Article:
Part of me is flattered that this customer believes that my writing is New York Times worthy, but I have to let her know that I wrote it myself. "Thank you for your mis-informed, offhanded, accidental compliment, but....take a hike, lady."

The extent of my original "staff recommends" card was this:

A brilliant, beautifully written collection of short stories that are interconnected in very subtle thematic ways – so much so, that by the end, you feel that you’ve read a complete novel, rather than separate stories. A profoundly moving book about the human condition and the best book I’ve read so far this year. You can read my full review on KPBS’s Culture Lust blog. -Seth

I later edited it a bit so that the last line read something like "Also selected as a Notable Book for 2008 by the New York Times."  (When I get back to work on Tuesday, I'll re-edit this and post the full text.) This may have been my undoing, as this customer clearly took the NYT reference and ran with it.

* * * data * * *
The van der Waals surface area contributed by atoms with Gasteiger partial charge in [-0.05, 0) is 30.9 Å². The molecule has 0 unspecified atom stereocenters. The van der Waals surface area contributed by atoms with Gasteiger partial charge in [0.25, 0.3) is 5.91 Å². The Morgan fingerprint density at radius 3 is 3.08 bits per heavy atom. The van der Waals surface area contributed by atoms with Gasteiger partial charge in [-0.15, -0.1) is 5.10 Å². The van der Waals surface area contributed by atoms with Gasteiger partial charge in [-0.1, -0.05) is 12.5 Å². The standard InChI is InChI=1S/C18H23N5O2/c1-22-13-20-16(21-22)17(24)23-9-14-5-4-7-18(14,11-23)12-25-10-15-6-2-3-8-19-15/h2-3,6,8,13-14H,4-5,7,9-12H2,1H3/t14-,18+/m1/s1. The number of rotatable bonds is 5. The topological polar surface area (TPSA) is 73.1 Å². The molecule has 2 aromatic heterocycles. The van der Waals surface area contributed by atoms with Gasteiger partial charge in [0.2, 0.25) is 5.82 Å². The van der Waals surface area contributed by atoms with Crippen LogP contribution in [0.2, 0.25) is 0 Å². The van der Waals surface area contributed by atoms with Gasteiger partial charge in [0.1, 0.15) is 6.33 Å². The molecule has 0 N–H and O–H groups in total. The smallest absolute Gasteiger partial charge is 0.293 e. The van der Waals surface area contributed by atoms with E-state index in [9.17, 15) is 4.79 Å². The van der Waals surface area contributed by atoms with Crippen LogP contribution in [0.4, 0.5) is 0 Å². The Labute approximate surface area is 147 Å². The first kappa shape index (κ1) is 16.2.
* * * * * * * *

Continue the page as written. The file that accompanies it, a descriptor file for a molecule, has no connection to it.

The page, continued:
I ask you to please peruse the links to the NYT reviews I have provided and compare their text to what I have posted here as my own writing. If you can find where I have plagiarized or have even remotely used similar language, please let me know and I will mail you a copy of The Boat, with a forged signature by Nam Le in it.

Wednesday, September 02, 2009

The Lo$t $ymbol